Rory Padeken is assistant curator at the San Jose Museum of Art. He is currently developing exhibitions with Diana Thater, Richard Misrach, and Tabaimo. In 2013, he led SJMA’s curatorial team on the museum’s largest and most ambitious exhibition program to date, Around the Table: food, creativity, community, which included thirty artists, with eighteen commissions, and forty-three community partners. He has also curated several exhibitions from SJMA’s permanent collection and served as curator of record for traveling exhibitions from museums across the nation. Prior to his first appointment at SJMA, as curatorial assistant, he was the Achenbach Graphic Arts Council Fellow at the Legion of Honor, Fine Arts Museums of San Francisco (2010). He received a BA in the History of Art from University of California, Berkeley (2006) and and MA in Visual and Critical Studies from California College of the Arts, San Francisco (2009). His MA thesis focused on British artist Tacita Dean.
About Rory Padeken’s Thesis Project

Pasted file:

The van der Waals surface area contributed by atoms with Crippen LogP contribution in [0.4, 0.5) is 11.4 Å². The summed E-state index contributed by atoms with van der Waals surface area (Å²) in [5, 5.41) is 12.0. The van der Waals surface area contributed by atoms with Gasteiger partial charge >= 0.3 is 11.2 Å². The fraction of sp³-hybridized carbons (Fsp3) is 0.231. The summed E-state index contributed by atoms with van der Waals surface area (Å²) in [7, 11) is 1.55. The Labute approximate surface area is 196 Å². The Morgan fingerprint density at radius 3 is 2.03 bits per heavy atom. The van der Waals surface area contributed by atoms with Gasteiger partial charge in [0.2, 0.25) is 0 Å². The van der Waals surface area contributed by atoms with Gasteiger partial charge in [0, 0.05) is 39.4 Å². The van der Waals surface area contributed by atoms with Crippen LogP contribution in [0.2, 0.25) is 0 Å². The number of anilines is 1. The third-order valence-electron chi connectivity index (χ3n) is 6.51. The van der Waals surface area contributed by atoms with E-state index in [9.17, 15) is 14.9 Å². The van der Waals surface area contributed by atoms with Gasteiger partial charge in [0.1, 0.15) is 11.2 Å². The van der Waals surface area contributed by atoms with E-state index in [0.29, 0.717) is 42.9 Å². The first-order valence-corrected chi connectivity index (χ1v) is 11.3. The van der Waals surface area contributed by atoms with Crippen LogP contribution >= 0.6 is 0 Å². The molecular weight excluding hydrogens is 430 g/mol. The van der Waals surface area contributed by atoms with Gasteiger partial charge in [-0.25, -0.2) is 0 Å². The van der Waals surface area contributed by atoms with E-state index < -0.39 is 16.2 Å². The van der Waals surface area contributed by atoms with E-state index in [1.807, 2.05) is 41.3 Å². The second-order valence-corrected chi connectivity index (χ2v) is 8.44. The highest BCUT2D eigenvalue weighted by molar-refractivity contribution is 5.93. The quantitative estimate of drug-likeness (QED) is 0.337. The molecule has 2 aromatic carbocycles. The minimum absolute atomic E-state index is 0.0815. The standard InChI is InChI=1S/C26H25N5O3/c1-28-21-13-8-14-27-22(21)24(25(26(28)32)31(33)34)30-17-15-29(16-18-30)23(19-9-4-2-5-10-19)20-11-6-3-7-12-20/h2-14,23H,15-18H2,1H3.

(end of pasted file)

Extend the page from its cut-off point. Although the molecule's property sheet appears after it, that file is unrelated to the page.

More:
Collecting Chance: Snapshots of Memory in Tacita Dean’s Floh
Chance is a central theme in the work of Tacita Dean. Moments of the unexpected, situations and opportunities gone unnoticed, and memories left behind offer up a window onto the reality that one desires. Indeed, it is through the imaginary and make-believe that Dean explores life’s chance occurrences by remembering what gets forgotten and representing those things that are on the verge of disappearing. These ideas are taken up and thoroughly examined in Floh (2001), a signed, limited edition of 4,000 hardbound books, each comprised of 163 found photographs. The artist acquired the photographs at flea markets in cities across Europe and the United States over a seven-year period.Dean took special care to reproduce every photograph she found—reflecting the intimacy inherent in vernacular photographs—but her particular arrangement of the images indicates a desire to create a deeply reflexive work, and also a carefully calculated intrusion into the photographs’ private world. Dean’s use of found imagery also illustrates the multifarious possibilities of analog photography, a medium on the verge of obsolescence. Her intrusion, or precise arrangements of the photographs through pairing, doubling, and multiplying, evokes a sense of fated coincidence and nostalgic melancholy—ideas consciously used by Dean throughout her artistic practice—that one often encounters with found photographs. Her editing process also invites viewers to second-guess the truth value of the images. Through Floh Dean highlights an important and strange nuance of photography: that what one sees might not be true but is often what is imagined.